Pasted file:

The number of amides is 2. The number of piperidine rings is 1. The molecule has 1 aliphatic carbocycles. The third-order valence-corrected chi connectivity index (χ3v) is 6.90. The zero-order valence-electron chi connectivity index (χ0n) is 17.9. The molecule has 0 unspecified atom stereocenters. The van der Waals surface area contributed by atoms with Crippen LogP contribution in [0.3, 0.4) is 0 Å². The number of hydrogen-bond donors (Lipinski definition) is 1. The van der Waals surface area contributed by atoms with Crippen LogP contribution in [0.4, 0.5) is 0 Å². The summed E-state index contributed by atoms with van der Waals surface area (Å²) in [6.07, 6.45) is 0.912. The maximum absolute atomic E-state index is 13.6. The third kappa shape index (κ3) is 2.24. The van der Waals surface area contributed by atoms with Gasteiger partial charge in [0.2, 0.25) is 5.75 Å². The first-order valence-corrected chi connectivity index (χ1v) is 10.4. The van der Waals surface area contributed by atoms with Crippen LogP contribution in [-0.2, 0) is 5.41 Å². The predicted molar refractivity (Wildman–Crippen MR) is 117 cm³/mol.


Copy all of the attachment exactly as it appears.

The number of amides is 2. The number of piperidine rings is 1. The molecule has 1 aliphatic carbocycles. The third-order valence-corrected chi connectivity index (χ3v) is 6.90. The zero-order valence-electron chi connectivity index (χ0n) is 17.9. The molecule has 0 unspecified atom stereocenters. The van der Waals surface area contributed by atoms with Crippen LogP contribution in [0.3, 0.4) is 0 Å². The number of hydrogen-bond donors (Lipinski definition) is 1. The van der Waals surface area contributed by atoms with Crippen LogP contribution in [0.4, 0.5) is 0 Å². The summed E-state index contributed by atoms with van der Waals surface area (Å²) in [6.07, 6.45) is 0.912. The maximum absolute atomic E-state index is 13.6. The third kappa shape index (κ3) is 2.24. The van der Waals surface area contributed by atoms with Gasteiger partial charge in [0.2, 0.25) is 5.75 Å². The first-order valence-corrected chi connectivity index (χ1v) is 10.4. The van der Waals surface area contributed by atoms with Crippen LogP contribution in [-0.2, 0) is 5.41 Å². The predicted molar refractivity (Wildman–Crippen MR) is 117 cm³/mol.